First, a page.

envisioning community

we need to dream, dialogue, and design… our peaceful preferred future – together…

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What exactly do we mean by ‘community’, and what does ‘community-building’ involve?

As this is not intended to be an academic discussion, I will focus on simply what most of us would understand by the term ‘community’, and on our everyday encounters and lifestyles that would build or nurture community, rather than further isolating or alienating us from each other.

What I am not talking about here is the field of ‘community-building’ – propounded by the ‘experts’ with mostly good intentions, highly theoretical debates, semantics and jargon… who usually fly in, ‘do’ some community-building and fly out again, leaving mostly bewildered people in their wake with nothing more to show for the brief, usually uninvited encounter, than a bunch of manuals or posters from their workshops… This is not deep, real or lasting community building.

workshop, or even a series of workshops (or any other community-building tool) cannot bring about change even in existing communities, let alone ‘build’ community (or peace/sustainability/social change…) – at best it can be an ignition point, or one step in a very long, ongoing process. Most people or organisations pay lip service to the long-term nature of this process, but do not want to commit their whole lives to a place or its people.

By the preceding comments, I am already implying that ‘community’ has to do with connections, interactions and relationships – and of course this is the most fundamental description of community. A group of people living in the same street or block of flats who seldom see each other, never stop to chat, and don’t even know each other’s names, is not a community.

A few million people who happen to live in the same country is not a community either, no matter how misguidedly patriotic they may be. You simply cannot ‘do’ community on such a large and impersonal scale. It’s the difference between claiming to love people when they are a nebulous group ‘out there’, and genuinely engaging with the specific, flesh-and-blood people crossing your path daily.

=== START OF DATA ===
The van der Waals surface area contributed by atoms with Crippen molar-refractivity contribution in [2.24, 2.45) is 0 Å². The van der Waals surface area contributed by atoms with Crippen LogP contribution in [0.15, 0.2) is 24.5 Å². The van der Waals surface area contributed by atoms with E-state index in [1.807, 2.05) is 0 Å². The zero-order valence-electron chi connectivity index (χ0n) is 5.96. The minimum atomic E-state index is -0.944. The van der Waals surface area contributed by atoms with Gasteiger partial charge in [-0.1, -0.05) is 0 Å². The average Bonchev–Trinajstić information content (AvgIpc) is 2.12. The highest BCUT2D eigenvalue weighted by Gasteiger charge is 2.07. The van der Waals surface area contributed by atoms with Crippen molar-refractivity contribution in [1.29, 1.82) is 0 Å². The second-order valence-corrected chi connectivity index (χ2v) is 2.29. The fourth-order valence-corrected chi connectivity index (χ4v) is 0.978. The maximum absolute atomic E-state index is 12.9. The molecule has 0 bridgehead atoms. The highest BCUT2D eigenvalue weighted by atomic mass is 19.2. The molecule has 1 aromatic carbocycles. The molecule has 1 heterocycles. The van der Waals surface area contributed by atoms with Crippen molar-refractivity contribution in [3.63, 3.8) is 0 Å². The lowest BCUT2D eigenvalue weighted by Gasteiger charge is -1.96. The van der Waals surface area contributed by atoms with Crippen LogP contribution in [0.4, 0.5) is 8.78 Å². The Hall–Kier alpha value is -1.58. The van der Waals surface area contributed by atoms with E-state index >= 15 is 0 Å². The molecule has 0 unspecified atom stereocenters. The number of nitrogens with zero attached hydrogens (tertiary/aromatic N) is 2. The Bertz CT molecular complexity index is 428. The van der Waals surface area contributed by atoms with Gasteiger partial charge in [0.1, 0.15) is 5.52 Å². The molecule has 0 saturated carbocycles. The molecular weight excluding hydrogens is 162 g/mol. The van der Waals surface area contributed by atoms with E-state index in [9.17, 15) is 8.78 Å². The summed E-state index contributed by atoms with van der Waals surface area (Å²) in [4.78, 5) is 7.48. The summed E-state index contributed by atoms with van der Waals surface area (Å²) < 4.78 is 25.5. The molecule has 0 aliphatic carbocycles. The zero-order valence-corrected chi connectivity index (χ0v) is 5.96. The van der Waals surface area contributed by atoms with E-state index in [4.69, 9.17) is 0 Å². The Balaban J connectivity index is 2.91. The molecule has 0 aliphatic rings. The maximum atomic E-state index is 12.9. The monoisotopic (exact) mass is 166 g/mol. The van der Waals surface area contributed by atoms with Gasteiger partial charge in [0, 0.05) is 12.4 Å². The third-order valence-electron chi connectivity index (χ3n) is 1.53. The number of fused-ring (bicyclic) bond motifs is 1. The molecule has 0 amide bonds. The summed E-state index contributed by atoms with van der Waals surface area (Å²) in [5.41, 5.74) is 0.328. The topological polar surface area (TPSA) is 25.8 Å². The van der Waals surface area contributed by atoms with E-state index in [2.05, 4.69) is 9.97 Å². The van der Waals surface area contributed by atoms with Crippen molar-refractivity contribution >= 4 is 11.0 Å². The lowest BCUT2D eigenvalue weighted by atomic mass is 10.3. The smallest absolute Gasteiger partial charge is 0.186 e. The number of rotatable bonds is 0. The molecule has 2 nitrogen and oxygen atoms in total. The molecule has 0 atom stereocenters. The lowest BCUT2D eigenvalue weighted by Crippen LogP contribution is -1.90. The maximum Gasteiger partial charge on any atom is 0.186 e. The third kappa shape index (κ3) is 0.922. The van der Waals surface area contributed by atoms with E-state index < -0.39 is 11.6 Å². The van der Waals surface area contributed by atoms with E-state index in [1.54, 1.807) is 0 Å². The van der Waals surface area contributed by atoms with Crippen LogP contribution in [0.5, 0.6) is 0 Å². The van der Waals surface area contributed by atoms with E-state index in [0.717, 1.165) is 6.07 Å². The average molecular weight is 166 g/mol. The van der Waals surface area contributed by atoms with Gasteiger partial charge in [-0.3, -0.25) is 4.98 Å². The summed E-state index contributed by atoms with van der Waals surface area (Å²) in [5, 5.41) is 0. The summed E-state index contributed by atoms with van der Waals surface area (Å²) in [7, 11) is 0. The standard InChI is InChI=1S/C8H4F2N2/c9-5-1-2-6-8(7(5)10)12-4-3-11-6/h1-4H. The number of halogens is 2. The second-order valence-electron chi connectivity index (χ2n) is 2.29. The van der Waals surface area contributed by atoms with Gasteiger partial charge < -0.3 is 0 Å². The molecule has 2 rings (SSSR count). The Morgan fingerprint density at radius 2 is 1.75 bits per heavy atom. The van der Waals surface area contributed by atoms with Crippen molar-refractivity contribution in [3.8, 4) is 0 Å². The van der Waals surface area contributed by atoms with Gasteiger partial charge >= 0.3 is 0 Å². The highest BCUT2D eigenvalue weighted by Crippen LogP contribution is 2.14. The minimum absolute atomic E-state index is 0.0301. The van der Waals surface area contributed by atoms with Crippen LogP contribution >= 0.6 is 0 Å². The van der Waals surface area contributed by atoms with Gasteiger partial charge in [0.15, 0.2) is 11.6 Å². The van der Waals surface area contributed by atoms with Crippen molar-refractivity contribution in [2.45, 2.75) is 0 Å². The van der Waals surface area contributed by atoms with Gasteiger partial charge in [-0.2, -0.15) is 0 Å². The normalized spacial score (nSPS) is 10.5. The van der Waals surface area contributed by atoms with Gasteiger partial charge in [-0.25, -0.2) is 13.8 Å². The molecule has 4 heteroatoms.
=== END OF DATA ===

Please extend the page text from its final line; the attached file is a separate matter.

Community is about the dynamic, organic and often messy relationships we share with those living around and near us. By this I mean that community, much like family, cannot be chosen, frozen in time or neatly boxed in by our definitions and qualifications. It’s a mixed bag, a take-it-or-leave-it sort of space. Most importantly, community cannot be forced, engineered, manufactured, or tailored to our own specifications and desires.

Having said all of that as a sort of disclaimer, I would like to discuss some of the characteristics of a healthy community, and therefore some of the foundational ingredients required if one were to attempt to ‘build’ such a community.

In another article (which you can read here), I have attempted to explore some tangible, specific building blocks which can quite literally build communities …or at least, build for community. By this I mean physical spaces and infrastructure, and related initiatives – which foster a sense of shared living, and create spaces conducive to connections, interactions and relationships…

But for now, I want to start with the fundamentals of a reasonably healthy community – one would expect its residents to be friendly, polite, and egalitarian (for the most part – of course, there may always be a small proportion of residents who are rude, snobby or bigoted – this is not a perfect world).

In my experience, healthy (and friendly) communities are composed of residents who are involved and engaged; have a sense of ownership of local issues and community resources; and are active in local schools, clubs, social events and municipal meetings.

This sort of ‘true’ community is:

– organic: growing slowly and naturally – unforced and unengineered;

– dynamic: involving constant change and often messy interactions;

– inclusive: open to all, with no exceptions and no exclusions;

– multi-layered: consisting of people of many different races/ethnicities, socio-economic backgrounds, age groups and religious/worldviews; and

– connected: like a ‘healthy’ family, through respectful communication and interactions.